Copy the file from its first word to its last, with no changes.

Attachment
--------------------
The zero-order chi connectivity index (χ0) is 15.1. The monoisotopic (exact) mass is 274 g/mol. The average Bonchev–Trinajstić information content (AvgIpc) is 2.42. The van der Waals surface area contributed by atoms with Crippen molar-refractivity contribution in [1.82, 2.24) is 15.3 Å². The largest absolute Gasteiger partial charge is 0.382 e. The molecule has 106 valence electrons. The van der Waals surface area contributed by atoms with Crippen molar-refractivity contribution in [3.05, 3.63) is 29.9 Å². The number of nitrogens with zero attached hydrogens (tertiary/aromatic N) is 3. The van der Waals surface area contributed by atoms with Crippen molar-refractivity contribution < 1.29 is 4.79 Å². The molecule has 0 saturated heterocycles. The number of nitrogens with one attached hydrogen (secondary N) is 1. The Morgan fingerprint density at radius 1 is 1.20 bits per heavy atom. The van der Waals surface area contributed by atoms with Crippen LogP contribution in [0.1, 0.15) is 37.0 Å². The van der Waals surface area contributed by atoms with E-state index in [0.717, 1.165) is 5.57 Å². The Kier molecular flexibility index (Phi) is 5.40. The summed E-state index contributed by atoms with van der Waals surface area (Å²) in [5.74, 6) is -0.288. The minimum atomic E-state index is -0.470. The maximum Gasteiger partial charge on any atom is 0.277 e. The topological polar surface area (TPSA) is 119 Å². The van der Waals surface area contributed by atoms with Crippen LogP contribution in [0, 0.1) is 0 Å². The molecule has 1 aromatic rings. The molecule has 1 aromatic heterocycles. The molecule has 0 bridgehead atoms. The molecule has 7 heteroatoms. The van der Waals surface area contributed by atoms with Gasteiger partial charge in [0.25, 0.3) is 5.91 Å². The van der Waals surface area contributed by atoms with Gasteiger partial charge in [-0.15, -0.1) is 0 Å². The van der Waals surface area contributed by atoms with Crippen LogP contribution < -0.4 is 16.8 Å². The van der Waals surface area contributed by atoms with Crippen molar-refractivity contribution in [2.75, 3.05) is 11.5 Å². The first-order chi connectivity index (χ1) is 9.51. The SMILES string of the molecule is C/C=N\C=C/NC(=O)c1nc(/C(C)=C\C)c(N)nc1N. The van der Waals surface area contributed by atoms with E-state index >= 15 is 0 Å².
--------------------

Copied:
The zero-order chi connectivity index (χ0) is 15.1. The monoisotopic (exact) mass is 274 g/mol. The average Bonchev–Trinajstić information content (AvgIpc) is 2.42. The van der Waals surface area contributed by atoms with Crippen molar-refractivity contribution in [1.82, 2.24) is 15.3 Å². The largest absolute Gasteiger partial charge is 0.382 e. The molecule has 106 valence electrons. The van der Waals surface area contributed by atoms with Crippen molar-refractivity contribution in [3.05, 3.63) is 29.9 Å². The number of nitrogens with zero attached hydrogens (tertiary/aromatic N) is 3. The van der Waals surface area contributed by atoms with Crippen molar-refractivity contribution < 1.29 is 4.79 Å². The molecule has 0 saturated heterocycles. The number of nitrogens with one attached hydrogen (secondary N) is 1. The Morgan fingerprint density at radius 1 is 1.20 bits per heavy atom. The van der Waals surface area contributed by atoms with Crippen LogP contribution in [0.1, 0.15) is 37.0 Å². The van der Waals surface area contributed by atoms with E-state index in [0.717, 1.165) is 5.57 Å². The Kier molecular flexibility index (Phi) is 5.40. The summed E-state index contributed by atoms with van der Waals surface area (Å²) in [5.74, 6) is -0.288. The minimum atomic E-state index is -0.470. The maximum Gasteiger partial charge on any atom is 0.277 e. The topological polar surface area (TPSA) is 119 Å². The van der Waals surface area contributed by atoms with Crippen LogP contribution in [0, 0.1) is 0 Å². The molecule has 1 aromatic rings. The molecule has 1 aromatic heterocycles. The molecule has 0 bridgehead atoms. The molecule has 7 heteroatoms. The van der Waals surface area contributed by atoms with Gasteiger partial charge in [0.25, 0.3) is 5.91 Å². The van der Waals surface area contributed by atoms with Gasteiger partial charge in [-0.15, -0.1) is 0 Å². The van der Waals surface area contributed by atoms with Crippen LogP contribution < -0.4 is 16.8 Å². The van der Waals surface area contributed by atoms with Crippen molar-refractivity contribution in [2.75, 3.05) is 11.5 Å². The first-order chi connectivity index (χ1) is 9.51. The SMILES string of the molecule is C/C=N\C=C/NC(=O)c1nc(/C(C)=C\C)c(N)nc1N. The van der Waals surface area contributed by atoms with E-state index >= 15 is 0 Å².